***image2***Overcoming attacks by Zionist groups like B’nai Brith and the Canadian Jewish Congress, Queers Against Israeli Apartheid (QuAIA) marched in Toronto’s Pride and Dyke March held on June 29th. Leading the QuAIA contingent were several original members of the Simon Nkoli Anti-Apartheid Committee, a gay activist group that fought South African apartheid in the 1980s.
The Pride parade is the city’s largest tourist event of the year, attracting over one million people.
Zionist groups also personally attacked Pride Grand Marshall El-Farouk Khaki for alleged anti-semitism. However, according to the Toronoto Sun Pride executive director Tracey Sandilands said Khaki was elected parade marshal in a majority vote — honoured for “humanitarianism” and helping many gay refugees get into Canada. “We’re thrilled to have him,” added Sandilands.
Toronto’s Pride parade is usually peaceful, but there were some minor incidents this year. Rabble TV reported that while the majority of onlookers were supportive and joined in chants against the occupation, at one point a glass bottle was thrown at the anti-apartheid contingent, shattering on the ground and leaving some members of the group with injuries. One member of the group had her camera smashed by a pro-Zionist observer.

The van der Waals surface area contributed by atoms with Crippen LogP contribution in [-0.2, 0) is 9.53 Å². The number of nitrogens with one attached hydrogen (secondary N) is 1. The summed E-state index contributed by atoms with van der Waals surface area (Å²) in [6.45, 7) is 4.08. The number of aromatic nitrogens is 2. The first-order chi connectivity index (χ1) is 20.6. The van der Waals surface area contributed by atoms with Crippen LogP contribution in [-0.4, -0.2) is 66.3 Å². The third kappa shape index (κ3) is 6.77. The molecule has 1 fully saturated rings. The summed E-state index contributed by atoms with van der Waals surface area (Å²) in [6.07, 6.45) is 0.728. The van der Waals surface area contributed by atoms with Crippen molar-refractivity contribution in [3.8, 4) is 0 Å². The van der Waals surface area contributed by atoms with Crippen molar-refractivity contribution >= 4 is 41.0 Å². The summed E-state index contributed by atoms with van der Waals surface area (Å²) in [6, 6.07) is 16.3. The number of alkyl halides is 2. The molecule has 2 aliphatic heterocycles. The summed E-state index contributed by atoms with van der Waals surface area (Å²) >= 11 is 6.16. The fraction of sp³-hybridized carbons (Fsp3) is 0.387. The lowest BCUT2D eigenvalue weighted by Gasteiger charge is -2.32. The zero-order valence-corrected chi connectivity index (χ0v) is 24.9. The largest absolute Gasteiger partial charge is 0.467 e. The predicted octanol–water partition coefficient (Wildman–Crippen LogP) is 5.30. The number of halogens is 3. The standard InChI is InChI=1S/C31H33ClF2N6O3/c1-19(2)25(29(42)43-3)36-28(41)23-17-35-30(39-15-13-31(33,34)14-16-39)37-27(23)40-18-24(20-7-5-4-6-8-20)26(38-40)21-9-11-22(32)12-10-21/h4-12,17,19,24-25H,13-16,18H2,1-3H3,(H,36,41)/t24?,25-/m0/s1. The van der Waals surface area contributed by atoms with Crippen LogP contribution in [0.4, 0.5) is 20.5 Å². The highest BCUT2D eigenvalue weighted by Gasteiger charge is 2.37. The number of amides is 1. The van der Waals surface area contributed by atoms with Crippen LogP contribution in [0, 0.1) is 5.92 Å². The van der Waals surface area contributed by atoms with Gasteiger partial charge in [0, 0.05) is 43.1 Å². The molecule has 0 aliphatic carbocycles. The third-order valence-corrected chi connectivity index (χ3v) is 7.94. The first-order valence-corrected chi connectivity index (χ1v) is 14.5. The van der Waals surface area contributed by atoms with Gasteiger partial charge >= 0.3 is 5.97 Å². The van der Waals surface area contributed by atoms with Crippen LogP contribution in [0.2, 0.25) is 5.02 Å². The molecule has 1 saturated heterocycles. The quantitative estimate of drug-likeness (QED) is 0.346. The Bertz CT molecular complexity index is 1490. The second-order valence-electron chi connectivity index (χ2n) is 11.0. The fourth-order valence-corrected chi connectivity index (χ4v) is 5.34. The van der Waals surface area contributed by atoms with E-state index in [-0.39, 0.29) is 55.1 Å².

A public struggle had taken place in the months leading up to the march, with Zionist organizations lobbying Pride’s leadership to exclude QuAIA. In addition to blatant accusations of anti-Semitism, those advocating exclusion argued that Pride should be a “nonpolitical” event. These views were echoed by some of the march’s organizers and an internal debate appears to have ensued. At one point mainstream media reported that the Pride organizing committee had agreed to ban QuAIA. But in the end Pride Toronto refused to exclude the group. A Zionist contingent was also allowed to march.
Rinaldo Walcott, a queer professor at the Ontario Institute for Studies in Education, spoke to CBC Radio: “This year the theme of Pride is global human rights,” he said. “So Pride itself has made a political claim. If we’re going to think about global human rights, that means thinking about the Palestinian-Israeli conflict.”